Bridgewater: town aggressively looking to improve commercial development

Bridgewater Town Manager Michael Dutton said the town is aggressively looking at trying to improve their commercial base.

According to Dutton, residential development has not been an issue. In fact, two residential development projects are currently approaching: a 40b project off of Pleasant Street of roughly 20 homes, and the other, referred to as the “Pratt Town Project,” off of Plymouth Street, includes about 50 single family homes.

“We have a significant number of new homes coming online,” Dutton said, “Fortunately they’re owner-occupied homes.”

Dutton acknowledged that there has been a huge amount of development in town in the past 20 years, but one of the challenges is that it’s not nearly the same amount of commercial development as it is residential. “Additional tax burden falls on the residential community,” he said.

Dutton talked about the difficulties of trying to now improve the town’s commercial base.

“Our challenge with trying to improve a commercial base is our limited amount of commercially zones land,” Dutton said, “We’ll work with developers on trying to maximize the use of that land, we’ll work with developers to come up with ways that could be beneficial for them to relocate to Bridgewater and we’re constantly looking at ways we can do things better in order to promote commercial development.”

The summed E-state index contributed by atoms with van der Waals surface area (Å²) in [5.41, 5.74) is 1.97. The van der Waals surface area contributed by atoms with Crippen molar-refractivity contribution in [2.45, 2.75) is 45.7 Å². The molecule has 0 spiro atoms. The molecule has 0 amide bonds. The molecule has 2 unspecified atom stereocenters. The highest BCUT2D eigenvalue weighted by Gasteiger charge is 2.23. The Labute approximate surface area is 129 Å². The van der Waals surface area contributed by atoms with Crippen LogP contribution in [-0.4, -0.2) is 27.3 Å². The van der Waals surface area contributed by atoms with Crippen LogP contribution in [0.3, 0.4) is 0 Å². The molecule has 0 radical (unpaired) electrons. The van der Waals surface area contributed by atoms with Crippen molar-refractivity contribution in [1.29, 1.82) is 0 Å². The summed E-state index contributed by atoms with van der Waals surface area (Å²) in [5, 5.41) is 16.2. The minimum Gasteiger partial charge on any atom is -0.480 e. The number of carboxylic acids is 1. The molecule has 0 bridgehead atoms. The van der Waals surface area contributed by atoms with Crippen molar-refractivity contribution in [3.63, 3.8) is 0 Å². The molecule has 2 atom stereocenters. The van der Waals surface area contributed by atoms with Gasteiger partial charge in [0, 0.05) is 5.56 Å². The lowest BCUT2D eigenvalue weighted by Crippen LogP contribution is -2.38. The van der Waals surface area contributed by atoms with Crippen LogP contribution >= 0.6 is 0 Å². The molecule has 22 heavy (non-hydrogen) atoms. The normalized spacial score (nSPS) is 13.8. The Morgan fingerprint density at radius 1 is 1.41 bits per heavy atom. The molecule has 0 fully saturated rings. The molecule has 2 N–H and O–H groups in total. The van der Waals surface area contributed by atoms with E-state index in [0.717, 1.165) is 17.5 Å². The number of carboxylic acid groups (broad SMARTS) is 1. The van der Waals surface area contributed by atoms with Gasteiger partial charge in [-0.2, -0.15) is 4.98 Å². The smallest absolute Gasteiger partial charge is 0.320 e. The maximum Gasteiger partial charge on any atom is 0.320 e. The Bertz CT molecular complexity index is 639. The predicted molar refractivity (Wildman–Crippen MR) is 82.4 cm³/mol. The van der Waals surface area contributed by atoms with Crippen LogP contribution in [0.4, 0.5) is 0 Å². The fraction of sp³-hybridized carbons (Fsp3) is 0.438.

Dutton acknowledged that perhaps there could be vertical development if they don’t have the land space. “That’s something we’d have to look into,” he said.

Dutton said the town is about to embark on a long-awaited self- assessment of their commercial viability, sometime around the end of March or beginning of April.

“Essentially, we ask a consultant to come in and assess our zoning by-laws, asses our demographics, assess our zoning and availability of open commercial space,” Dutton explained,”And then [we can] come to some kind of determination about what we could do better in order to attract good, solid commercial development.”

Dutton added that the town has done a lot of the “leg work” on this already. They’ve asked the Dukakis Center at Northeastern University to come in and “spearhead” the initiative.

Dutton said the exciting thing about it is it’s a “community effort.” Real estate professionals, business people, Bridgewater State University representatives, and town employees will all be asked to come and give their input and get a good gage for what the “barriers” to commercial development in Bridgewater really are.

Dutton also recognized that the first step will be to get everyone on the same page. “I think for some people it’ll be very eye-opening,” he said, ” and I think for others it might demonstrate that Bridgewater is not as ‘business unfriendly’ as people might have thought.”


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About Samantha Tracey

Samantha Tracey graduated from Salem State University in 2013 with a degree in Journalism. She has been reporting on local issues in a variety of towns: Bridgewater, Abington, Carver, Weymouth, East Bridgewater, Hanson, Halifax, etc. She says growing up on the South Shore has made it interesting now to be covering news in such familiar places.